From: Elizabeth Bookman (Corp Marke-UK)
Sent: Thursday, March 11, 2010 9:17:38 PM
Subject: Newsbank: Innovation - Sending botnets the way of smallpox
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Innovation: Sending botnets the way of smallpox
Innovation is our regular column that highlights emerging technological ideas and where they may lead
Compulsory vaccination programmes have rid the world of scourges like smallpox and controlled the spread of diseases such as polio. So could similar strategies be applied to the internet to help stop the spread of cybercrime?
Computer viruses, spam and online identity theft have been able to proliferate because of the large number of internet-connected machines that don't have up-to-date security software installed. That security software could be thought of as the internet equivalent of a vaccine.
"In the US you cannot go to school unless you have the appropriate vaccinations. Maybe you shouldn't have access to the internet without the right computer vaccinations, too," says computer scientist Sujeet Shenoi at the University of Tulsa in Oklahoma.
Shenoi and colleagues have just published a legal study (International Journal of Critical Infrastructure Protection, DOI: 10.1016/j.ijcip.2010.02.002) on three "technically feasible" compulsory vaccination scenarios that governments could consider.
This is no academic pipe dream: Microsoft's security vice-president Scott Charney last week said the firm backs a public-health-like inoculation model because too few people use up-to-date antivirus software. He says internet service providers (ISP) should have the power to sever internet connections if they detect a subscriber has infected computers – only restoring their link when it has helped them become virus free.
If it happens, Shenoi imagines a government-controlled "Computer Protection Board" overseeing one of three potential vaccination scenarios. First is "quarantine and vaccinate". When an ISP detects that traffic flowing across its infrastructure bears the hallmark of a botnet – such as data being directed to a blacklisted address or sudden torrents of email traffic from a single machine – they would be empowered to quarantine their subscriber, destroy any malware found on the user's machine, and vaccinate it by installing the latest security software.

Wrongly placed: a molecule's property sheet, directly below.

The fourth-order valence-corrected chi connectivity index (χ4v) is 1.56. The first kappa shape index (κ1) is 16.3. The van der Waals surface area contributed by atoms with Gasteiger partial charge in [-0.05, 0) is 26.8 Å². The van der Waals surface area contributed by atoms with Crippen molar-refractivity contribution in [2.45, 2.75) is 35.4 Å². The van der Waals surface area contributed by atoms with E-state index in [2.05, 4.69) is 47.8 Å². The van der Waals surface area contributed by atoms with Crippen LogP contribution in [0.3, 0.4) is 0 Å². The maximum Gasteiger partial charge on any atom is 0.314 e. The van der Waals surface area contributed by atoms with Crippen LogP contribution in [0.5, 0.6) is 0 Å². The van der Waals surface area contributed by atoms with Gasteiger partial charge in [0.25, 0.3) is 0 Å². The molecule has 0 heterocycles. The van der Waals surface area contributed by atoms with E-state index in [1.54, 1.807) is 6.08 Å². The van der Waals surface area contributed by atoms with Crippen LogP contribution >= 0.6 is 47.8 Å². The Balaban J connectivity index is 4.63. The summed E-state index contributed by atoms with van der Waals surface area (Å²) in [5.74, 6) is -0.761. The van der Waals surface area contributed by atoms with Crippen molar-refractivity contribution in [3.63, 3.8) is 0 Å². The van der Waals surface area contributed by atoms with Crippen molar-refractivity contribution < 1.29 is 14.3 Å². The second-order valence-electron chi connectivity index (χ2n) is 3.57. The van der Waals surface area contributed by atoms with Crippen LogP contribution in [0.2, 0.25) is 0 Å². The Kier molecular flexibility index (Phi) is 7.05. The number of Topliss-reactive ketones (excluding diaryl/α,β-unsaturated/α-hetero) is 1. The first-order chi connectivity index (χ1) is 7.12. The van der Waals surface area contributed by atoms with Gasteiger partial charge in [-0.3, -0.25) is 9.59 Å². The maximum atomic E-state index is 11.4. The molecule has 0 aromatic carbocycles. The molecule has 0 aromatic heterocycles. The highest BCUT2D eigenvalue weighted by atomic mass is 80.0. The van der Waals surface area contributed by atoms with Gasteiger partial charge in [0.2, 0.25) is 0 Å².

This sounds like a consumer-liability nightmare to Ray Stanton, head of security at BT, the UK's biggest ISP. The ISPs cannot know enough information about their customers' computers to know whether they'd even be able to install software, he argues. "You can't know the configuration of every single machine. How do you know it has enough memory to run the vaccine? The download could make it crawl to a halt," he says.
Attempting to implement a system of large-scale security monitoring would also raise privacy concerns, says Lilian Edwards, an internet law researcher at the University of Sheffield in the UK.
As Shenoi's second public-health inoculation scenario illustrates, the best way to ensure a computer is not just free of known viruses but also not infested with yet-to-be-identified ones would be to install a set of feedback sensors. These would analyse all internet-bound traffic, looking out for anomalous behaviour that may be indicative of a new virus.
"Sensor feedback would probably use deep-packet inspection on your data," says Edwards. This can analyse network traffic, spotting the difference between that associated with emails, pictures or even malware. Widespread, government-backed use of deep-packet inspection "really would be the death of privacy", she says.
But if those two approaches were deemed insufficient, the Tulsa team offer a third possibility: adding a cybercrime-fighting capability to their sensor feedback model. Here, software downloaded to our computers would allow a government to assemble PCs into a benevolent "national defence botnet" that can mount cyberattacks to counter, say, attacks on the electricity grid.
It's an alarming idea. "A defensive botnet would be akin to conscription of user's computers, basically creating an amateur army the government could use any time to attack absolutely anyone it likes," warns Edwards.
Stanton agrees. "What constitutes a national cyber-emergency? You could lose control of your PC once a week with the volume of attacks these days."
The Tulsa team conclude that, in the US at least, and taking previous medical case law as a template, it should be possible to establish the framework for a legal internet inoculation programme.
But Stanton says only global, not national, action on this issue will work because botnets are no respecters of borders. That's a major stumbling block.
"Even if this bears constitutional scrutiny in the US, it probably would not under human rights law in Europe," says Edwards. "Blanket surveillance, as might be possible with sensor feedback, is illegal in Europe."
Read previous Innovation columns: Bloom didn't start a fuel-cell revolution, Who wants ultra-fast broadband?, We can't look after our data – what can?, How far can you trust an AI assistant?, The relentless rise of the digital worker, What use is a smartbook?, The sinister powers of crowdsourcing, Making a map for everyone, by everyone, Where next for social networking?.